Henwood Library – Archive @ Galateca Gallery
Galateca Gallery currently hosts “Henwood Library – Archive”, the second exhibition by British multidisciplinary artist Simon Henwood, open until January 30th, 2015. The exhibition features works by other artists that have influenced him throughout his life like Picasso, Chagall, Goya, Giacometti, Paolozzi, Andy Warhol and Sir Peter Blake, who have inspired Simon to write his first novel ‘Black Arc’, also launched at Galateca. In addition, the exhibition includes the artist’s new portraits of Kids from Transylvania, a project started last summer after his ‘Henwood Library – The Love of Books and Art’ 2013 show at Galateca.
Henwood Library – Archive / Kids from Transylvania
Henwood Library – Archive / Artists who have influenced Simon Henwood
Henwood Library – Archive / Opening & Gallery pics
Throughout the years, for two decades, Simon Henwood has experimented on various artistic fields, from painting, drawing, photography and books, to animations, music videos, installations and new media. His works have been exhibited all around the world, being presented at the MOMA (NYC), ICA (London), UCLA Hammer Museum (LA) and Galerie Sophie Sheideker (Paris) in a double exhibition with Francis Bacon.
One highlight of this three months exhibition will be a one-time-only screening of Andy Warhol’s unique and experimental films from the ’60 – Empire, Sleep, Kiss – a project included in BIEFF – Bucharest International Experimental Film Festival 2014, and made in partnership with Andy Warhol Museum in Pittsburgh.
Andy Warhol Film Retrospective Sleep / Empire / Kiss
Sleep 1963 – to be screened on 11th December, 5 pm
Empire 1964 – to be screened on 13 December, 3 pm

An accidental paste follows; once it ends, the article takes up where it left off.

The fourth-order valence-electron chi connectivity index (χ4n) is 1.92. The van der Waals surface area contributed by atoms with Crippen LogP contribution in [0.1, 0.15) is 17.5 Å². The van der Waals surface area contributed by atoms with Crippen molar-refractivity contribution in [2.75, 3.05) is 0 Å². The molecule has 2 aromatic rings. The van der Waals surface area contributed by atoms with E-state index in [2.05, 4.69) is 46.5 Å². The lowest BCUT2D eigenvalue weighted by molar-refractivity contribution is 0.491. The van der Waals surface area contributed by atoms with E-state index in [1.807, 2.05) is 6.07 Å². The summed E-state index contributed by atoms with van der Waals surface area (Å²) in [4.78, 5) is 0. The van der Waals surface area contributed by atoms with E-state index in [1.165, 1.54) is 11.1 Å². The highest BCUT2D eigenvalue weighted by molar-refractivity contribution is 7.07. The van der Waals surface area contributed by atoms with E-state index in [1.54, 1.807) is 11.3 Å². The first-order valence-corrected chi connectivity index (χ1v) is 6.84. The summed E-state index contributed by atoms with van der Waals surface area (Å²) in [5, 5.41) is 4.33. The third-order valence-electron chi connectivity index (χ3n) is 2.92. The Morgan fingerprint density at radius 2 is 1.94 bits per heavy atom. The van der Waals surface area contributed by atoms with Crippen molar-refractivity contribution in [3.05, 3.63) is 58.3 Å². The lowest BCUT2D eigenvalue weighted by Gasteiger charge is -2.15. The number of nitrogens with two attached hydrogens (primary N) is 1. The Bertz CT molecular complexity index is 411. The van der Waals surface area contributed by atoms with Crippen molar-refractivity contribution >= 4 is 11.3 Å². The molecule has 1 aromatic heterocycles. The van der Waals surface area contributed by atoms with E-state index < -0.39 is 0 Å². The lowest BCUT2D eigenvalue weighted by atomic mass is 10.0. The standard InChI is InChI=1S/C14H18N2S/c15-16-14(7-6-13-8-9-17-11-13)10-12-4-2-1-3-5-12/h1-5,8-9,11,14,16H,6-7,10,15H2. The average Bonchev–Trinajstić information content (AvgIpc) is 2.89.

Kiss 1964 – to be screened on 14th December, 5 pm
At the beginning of the 60s, Andy Warhol temporarily quit painting – even though he was at the height of his success – and began some new adventures in multimedia. Taking a quick detour into music, Warhol became the manager, “producer” and overall patron of the up-and-coming band, The Velvet Underground. But film is where he focused his creative energies. Warhol came to the avant-garde cinema in a way no one else had. Despite being a fully developed artist in one medium, he entered the realm of cinematography, not as an amateur, but with a total commitment. Between 1964 and 1966, the pop artist shot close to 500 short movies — or what he called “screen tests” — of friends, celebrities and models. And then he shot a series of longer films, or rather “anti-films”, that challenged the conventions of filmmaking with no three act structures, the first one being Sleep (1963) – to be projected on 11th December at Galateca Gallery. Originally Warhol wanted to make Brigitte Bardot the star, but he eventually settled for his friend and lover at that time, John Giorno, and the title is self explanatory. Other important films: Kiss (1963) – to be projected on 14 December at Galateca Gallery, Empire (1964) – to be projected on 13 December at Galateca Gallery, Screen Test (1964), Blow Job (1964), Batman Dracula (1964), Poor Little Rich Girl (1965), Chelsea Girls (1966). In the early 1970s, most of the films directed by Warhol were pulled out of circulation, but after Andy Warhol’s death in 1987, the films were slowly restored and are occasionally projected at museums, galleries and film festivals. After 50 years since he made his first film Sleep, Andy Warhol’s films are considered instrumental in the development of contemporary cinema and many subsequent generations of film directors and artists cite his films as major influence.
Images courtesy of Galateca Gallery.
Henwood Library – Archive – Exhibition catalog here.
Find out more about Simon Henwood on his website.